A Canadian man was one of five people inducted into the International Skydiving Museum’s Hall of Fame in September 2017.
Richard “Buzz” Bennett, who is from Gibsons, Canada, which is close to Vancouver, attended a ceremony to be inducted into the Hall of Fame. The ceremony took place in Chicagoland Skydiving Center located in Rochelle, Illinois. A fundraiser took place the same week. The celebrations occurred from September 21 to 23, 2017.
For his contributions to the sport of skydiving, Bennett received a plaque and a blazer. These were presented by one of his fellow parachutists, Dick Williams.
Bennett is a well-known Canadian skydiver with over 6,300 skydives to his credit. He started skydiving over 50 years ago in 1966—which is when he took his first jump. Bennett has earned numerous accolades in his skydiving career. From 1975 until 1991, he served as a chairperson of the Competition and National Teams Committee of the Canadian Sport Parachute Association (CSPA). He helped create a way for judges to rate skydivers’ performances. His Judge Rating Program is still used to this day and he helped write a Canadian Judge Training Manual.
In the 1980s, Bennett was the chief judge of four World Parachuting Championships. He also went on to train judges for the 1991 World Championships.
He represented Canada on the International Parachuting Commission (IPC) for a total of 40 years before retiring from the position in 2015. He was the treasurer for the IPC for a total of 14 years. While representing Canada for the IPC, he helped with rules and regulations, participated in the grading of style and accuracy, and was a part of the Canopy Piloting Committees. He also took part in the sporting code working group.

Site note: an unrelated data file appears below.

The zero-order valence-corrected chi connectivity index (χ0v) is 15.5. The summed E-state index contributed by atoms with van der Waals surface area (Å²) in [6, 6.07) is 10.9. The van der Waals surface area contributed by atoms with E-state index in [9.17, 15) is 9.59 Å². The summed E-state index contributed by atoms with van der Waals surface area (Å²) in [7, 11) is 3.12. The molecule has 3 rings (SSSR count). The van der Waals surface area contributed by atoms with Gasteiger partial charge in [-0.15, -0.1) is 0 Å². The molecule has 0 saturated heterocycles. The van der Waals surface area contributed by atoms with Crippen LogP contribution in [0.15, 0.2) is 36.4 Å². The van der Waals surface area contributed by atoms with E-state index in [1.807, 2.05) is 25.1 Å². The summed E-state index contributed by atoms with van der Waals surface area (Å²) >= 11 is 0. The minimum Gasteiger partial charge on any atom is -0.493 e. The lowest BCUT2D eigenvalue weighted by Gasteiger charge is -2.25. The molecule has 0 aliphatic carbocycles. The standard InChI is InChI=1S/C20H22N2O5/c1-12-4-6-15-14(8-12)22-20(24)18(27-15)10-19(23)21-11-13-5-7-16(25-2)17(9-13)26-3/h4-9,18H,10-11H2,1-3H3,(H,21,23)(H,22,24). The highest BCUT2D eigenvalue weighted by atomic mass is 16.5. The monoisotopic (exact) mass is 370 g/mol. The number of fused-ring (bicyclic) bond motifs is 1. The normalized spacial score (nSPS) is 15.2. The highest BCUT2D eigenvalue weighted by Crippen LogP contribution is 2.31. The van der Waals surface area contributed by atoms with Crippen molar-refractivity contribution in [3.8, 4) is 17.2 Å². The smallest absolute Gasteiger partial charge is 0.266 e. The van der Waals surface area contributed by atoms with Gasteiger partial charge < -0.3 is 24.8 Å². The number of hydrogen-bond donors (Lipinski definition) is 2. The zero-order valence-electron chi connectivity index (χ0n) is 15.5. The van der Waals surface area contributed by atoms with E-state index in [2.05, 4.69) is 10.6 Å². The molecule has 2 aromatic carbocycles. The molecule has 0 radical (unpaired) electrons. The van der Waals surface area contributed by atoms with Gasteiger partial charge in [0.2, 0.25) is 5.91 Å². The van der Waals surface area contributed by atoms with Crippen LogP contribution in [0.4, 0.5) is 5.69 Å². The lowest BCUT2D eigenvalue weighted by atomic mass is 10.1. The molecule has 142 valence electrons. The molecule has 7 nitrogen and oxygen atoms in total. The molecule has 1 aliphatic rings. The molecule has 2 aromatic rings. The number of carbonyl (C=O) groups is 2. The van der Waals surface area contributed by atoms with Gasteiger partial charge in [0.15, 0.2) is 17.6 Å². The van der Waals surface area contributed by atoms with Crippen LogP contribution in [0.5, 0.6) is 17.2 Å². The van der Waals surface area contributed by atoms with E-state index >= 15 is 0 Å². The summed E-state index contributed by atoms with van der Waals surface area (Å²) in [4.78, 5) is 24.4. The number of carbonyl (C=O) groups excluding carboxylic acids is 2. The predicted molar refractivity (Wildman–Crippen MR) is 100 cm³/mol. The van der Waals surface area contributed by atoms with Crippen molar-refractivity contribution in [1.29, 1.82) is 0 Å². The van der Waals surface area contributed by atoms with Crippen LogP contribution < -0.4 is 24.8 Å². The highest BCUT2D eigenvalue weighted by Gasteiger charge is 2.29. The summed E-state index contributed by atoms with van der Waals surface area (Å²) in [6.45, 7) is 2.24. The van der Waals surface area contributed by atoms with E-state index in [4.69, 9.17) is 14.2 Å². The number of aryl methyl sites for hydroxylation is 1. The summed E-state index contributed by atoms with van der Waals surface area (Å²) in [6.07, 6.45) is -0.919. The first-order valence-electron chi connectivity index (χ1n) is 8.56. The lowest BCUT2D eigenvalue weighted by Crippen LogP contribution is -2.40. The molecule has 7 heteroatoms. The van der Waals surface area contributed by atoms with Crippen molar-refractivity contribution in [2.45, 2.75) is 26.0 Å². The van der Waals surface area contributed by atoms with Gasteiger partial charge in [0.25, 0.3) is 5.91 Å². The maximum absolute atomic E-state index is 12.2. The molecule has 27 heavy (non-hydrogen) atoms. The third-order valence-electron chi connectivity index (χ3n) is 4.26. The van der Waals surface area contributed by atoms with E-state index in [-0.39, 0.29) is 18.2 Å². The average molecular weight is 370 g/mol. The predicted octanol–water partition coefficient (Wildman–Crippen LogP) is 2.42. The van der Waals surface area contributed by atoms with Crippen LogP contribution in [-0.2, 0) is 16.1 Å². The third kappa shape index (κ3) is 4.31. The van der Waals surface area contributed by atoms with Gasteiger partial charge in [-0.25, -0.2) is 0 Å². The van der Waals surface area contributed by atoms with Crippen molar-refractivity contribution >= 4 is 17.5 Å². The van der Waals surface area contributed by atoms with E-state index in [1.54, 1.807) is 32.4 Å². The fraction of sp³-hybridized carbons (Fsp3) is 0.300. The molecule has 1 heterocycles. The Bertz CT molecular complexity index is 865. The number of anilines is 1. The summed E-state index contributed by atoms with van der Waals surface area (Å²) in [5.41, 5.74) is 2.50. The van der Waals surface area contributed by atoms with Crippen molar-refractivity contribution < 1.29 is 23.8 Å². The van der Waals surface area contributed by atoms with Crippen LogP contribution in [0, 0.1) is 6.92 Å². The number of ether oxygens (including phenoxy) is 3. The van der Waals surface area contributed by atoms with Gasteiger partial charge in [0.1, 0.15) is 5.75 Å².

Currently, Bennett still participates as a skydiving judge.
The Fédération Aéronautique International (FAI) awarded Bennett with the Paul Tissandier Diploma in 1983. The award is given to those who make a vital contribution to aviation in general. In 1999, Bennett was awarded the IPC Leonardo da Vinci Diploma for special achievements in skydiving.
In addition, Bennett was given the highest non-competitive award possible by CSPA in 2005: the Glenn Masterson Memorial Trophy for his service and contributions to Canadian skydiving.
Bennett possesses a commercial pilot’s license and has flown for a total of 1,200 hours. Much of this recorded flying time is for flying skydivers into the air for skydives.
An estimated 300 guests attended the event, coming from all parts of the globe. Bennett is the 48th person to be inducted into the Skydiving Hall of Fame.
The International Skydiving Museum’s Hall of Fame is located in Fredericksburg, Virginia. The other four members inducted into the Hall of Fame this year were three Americans and one Australian. The Hall of Fame is fairly new and was established in 2010.
According to the organization’s website, the Hall of Fame, “recognizes and honors those who, through leadership, innovation and/or outstanding achievements, have defined, promoted, inspired and advanced skydiving at the highest and sustained levels in the past, present and for future generations of skydivers.”
The website also states, “The purpose of the International Skydiving Museum & Hall of Fame is to recognize and promote the sport of skydiving through public education and awareness; recognize the contribution to skydiving by its participants, suppliers and supporters; capture forever the history of the sport via its events, equipment, and personalities; and enhance aviation safety as it pertains to skydiving.”